Other students agree that O'Leary has been put into a difficult position and must win to establish himself at Notre Dame.
"Just from watching the conference with other people, he's kind of getting a bad rap already. The reaction is negative, I think. People were throwing stuff at the TV [when they learned O'Leary was the new coach]. I think if he starts off the season with a couple wins then people will forget about Gruden right away. For his reputation, it's important for him to start off with a couple of wins," said freshman Chris Koegel.
Following the conference, Malloy also responded to the sign "All I want for Xmas is Jon Gruden" hanging from the side of Alumni Hall.
"Not one of those students met [Gruden] or had any idea on what makes him tick, or what his situation where he is presently," Malloy said. "That's like saying, `Why isn't Einstein on the Notre Dame faculty?' He's dead for one. Speculation isn't worth anything. We knew everything there was to know about every college and professional coach in the country ... We feel we got the best in the country," said Malloy.
Other students feel that O'Leary will be a better Notre Dame football coach than Gruden could have been.
"I think that he'll be a better coach than most people are saying. A lot of people thought we should have waited longer, until the end of the NFL season to see if Gruden wanted to come, but I don't think that he actually wanted Notre Dame. O'Leary actually wanted Notre Dame, which is different than most people," said freshman John Hamburger.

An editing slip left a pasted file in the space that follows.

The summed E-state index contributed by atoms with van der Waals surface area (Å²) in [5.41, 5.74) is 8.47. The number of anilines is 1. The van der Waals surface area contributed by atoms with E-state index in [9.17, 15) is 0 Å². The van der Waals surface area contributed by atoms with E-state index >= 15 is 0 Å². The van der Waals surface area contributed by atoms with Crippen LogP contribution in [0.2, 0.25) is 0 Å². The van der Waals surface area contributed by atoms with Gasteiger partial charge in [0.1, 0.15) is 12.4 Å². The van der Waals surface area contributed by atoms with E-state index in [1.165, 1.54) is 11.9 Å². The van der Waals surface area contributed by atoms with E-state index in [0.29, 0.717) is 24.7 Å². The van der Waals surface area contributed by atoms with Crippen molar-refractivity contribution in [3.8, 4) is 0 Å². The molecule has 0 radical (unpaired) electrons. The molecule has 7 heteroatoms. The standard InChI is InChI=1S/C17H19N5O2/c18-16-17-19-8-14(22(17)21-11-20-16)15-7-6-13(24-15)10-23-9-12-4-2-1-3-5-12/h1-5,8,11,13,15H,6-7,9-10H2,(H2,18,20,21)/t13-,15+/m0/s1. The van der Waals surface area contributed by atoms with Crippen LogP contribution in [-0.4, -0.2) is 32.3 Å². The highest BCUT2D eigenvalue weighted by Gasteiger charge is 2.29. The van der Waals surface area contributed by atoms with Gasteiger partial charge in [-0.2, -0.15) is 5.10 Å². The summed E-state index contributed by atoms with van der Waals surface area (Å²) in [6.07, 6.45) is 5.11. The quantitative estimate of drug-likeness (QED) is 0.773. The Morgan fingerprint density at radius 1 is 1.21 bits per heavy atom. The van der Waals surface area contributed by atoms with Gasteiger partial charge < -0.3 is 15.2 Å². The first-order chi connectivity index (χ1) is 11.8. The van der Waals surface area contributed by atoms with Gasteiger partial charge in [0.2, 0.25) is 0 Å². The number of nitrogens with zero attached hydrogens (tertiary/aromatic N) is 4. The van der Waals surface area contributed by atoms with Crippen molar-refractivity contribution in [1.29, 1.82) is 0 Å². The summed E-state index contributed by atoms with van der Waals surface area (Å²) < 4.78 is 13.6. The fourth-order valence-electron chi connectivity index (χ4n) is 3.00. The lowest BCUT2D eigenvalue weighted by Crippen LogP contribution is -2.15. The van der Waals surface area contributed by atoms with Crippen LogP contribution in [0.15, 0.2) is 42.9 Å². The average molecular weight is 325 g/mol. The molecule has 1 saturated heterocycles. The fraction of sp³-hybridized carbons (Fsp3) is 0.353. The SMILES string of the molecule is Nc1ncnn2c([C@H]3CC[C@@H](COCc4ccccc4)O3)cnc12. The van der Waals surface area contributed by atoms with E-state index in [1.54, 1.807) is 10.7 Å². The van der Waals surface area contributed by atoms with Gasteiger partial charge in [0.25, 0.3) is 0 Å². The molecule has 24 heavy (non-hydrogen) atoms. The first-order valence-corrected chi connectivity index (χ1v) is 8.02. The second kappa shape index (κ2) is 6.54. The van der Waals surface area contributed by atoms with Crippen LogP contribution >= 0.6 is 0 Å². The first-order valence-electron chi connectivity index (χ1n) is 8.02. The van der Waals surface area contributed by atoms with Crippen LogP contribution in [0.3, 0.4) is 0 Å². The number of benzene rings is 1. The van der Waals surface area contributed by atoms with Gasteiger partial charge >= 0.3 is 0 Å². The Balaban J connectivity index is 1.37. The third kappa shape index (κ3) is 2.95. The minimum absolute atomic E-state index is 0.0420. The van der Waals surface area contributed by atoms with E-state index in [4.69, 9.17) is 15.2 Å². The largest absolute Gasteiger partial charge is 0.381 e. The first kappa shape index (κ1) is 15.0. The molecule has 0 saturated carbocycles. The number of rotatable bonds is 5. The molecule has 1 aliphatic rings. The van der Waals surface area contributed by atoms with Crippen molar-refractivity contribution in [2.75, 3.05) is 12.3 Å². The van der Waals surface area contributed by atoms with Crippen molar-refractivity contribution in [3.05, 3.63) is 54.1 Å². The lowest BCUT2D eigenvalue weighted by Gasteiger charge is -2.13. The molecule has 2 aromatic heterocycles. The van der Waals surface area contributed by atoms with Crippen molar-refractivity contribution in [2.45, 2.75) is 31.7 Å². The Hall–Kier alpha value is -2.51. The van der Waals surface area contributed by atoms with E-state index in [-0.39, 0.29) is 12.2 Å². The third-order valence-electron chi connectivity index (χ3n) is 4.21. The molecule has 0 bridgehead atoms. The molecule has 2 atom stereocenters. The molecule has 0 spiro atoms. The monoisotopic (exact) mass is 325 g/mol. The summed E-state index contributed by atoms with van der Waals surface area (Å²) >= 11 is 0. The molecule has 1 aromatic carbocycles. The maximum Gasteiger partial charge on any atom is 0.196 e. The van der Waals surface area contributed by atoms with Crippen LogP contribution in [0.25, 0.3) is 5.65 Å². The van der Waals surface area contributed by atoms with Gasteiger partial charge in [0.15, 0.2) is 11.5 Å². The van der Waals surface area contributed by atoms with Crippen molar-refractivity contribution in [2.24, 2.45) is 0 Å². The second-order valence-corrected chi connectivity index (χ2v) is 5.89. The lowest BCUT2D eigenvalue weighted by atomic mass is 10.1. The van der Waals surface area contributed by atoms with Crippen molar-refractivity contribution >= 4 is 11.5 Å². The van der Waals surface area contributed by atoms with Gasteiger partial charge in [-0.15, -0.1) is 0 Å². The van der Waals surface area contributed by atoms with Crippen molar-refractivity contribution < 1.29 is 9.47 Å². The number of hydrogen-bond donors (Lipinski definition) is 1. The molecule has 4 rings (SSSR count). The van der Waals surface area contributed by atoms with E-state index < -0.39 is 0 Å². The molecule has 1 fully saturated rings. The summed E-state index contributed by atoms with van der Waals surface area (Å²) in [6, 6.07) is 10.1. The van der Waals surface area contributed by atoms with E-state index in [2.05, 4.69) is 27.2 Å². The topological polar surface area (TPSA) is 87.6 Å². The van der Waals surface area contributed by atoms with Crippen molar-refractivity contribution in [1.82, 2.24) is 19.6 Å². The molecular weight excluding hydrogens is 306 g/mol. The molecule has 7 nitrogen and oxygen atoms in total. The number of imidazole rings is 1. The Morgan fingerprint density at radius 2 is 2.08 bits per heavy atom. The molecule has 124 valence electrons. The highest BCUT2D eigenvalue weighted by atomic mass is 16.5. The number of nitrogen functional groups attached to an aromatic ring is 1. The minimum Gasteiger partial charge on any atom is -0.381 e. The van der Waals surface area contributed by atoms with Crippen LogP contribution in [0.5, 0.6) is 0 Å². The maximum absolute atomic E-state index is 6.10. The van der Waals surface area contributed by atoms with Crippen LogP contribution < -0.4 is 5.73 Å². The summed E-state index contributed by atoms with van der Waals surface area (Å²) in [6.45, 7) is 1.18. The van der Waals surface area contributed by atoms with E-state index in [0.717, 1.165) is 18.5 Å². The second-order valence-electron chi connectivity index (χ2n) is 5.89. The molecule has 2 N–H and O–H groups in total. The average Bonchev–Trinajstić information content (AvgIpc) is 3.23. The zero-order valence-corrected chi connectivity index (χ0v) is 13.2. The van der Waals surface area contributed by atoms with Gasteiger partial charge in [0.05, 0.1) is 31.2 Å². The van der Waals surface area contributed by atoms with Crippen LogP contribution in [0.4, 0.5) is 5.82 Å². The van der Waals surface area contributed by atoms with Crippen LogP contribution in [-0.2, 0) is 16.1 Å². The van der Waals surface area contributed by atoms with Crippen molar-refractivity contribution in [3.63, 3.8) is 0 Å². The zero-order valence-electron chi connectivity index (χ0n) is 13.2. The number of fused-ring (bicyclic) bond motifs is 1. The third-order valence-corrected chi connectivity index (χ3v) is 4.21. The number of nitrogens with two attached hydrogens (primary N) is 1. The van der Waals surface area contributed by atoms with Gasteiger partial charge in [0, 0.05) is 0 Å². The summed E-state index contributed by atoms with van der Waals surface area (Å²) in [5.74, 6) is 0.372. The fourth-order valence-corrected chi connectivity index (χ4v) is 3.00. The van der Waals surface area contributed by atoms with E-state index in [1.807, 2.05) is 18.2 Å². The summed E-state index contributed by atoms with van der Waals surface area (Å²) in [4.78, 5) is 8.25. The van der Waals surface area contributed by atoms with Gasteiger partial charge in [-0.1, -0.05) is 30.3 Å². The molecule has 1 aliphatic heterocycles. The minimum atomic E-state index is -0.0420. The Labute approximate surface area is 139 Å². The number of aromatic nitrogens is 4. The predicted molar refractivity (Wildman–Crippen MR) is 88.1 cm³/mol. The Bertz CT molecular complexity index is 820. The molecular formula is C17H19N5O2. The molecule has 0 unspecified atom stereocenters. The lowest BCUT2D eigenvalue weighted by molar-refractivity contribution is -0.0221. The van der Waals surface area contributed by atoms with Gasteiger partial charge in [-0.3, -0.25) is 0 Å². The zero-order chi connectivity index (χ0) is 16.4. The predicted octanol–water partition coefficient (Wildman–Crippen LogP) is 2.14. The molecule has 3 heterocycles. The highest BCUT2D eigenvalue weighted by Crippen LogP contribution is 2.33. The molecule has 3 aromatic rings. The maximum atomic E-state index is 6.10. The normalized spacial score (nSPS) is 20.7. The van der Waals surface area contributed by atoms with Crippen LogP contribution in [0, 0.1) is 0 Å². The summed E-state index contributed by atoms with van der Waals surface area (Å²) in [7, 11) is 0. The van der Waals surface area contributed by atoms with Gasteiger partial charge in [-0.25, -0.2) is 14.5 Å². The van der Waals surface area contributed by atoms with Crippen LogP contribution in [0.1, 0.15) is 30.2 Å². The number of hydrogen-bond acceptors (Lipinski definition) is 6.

Alumni association executive director Chuck Lennon said that alumni will welcome O'Leary.
"I think a lot of the hype about Gruden was media driven. This guy wants to be coach of Notre Dame and I think when this hits the wire, alumni will support him 110 percent," said Lennon.
Some community members also feel that O'Leary is a good choice for Notre Dame.
"I hope he does well. All things considered, looking at it realistically, it's a good match. I think people got carried away with Jon Gruden and Steve Mariucci. I think the reality is that, as far as timing and all the issues that you have to go into as far as Notre Dame's standpoint, he's probably a good fit," said Granger resident and season ticket holder Walter Rudge who saw his first Notre Dame game in 1950 during the Frank Leahy era.
South Bend resident Art Bishop said O'Leary will be able to energize the team.
"I think he fits right in the program. I think he will bring Notre Dame back into a winning program. We need some of that offensive energy [that Georgia Tech has] here at Notre Dame. I believe that even though everybody wanted Jon Gruden, I think they will welcome him with open arms. Being an Irish Catholic, I think he fits right in. I think it's a major step in the right direction," said South Bend resident Art Bishop.
Instead of comparing O'Leary to Gruden, one student likened the new coach to Lou Holtz.
"He's a good fit, institutionally. Lou Holtz didn't have an .800 winning percentage [coming into Notre Dame], either and look what he did. It's a high-risk situation, but he can't be too much worse than what we've had because we have so much talent. Plus he knows Gary Godsey, so maybe they'll throw to the tight end now," said senior Greg Wright.
All News Stories for Monday, December 10, 2001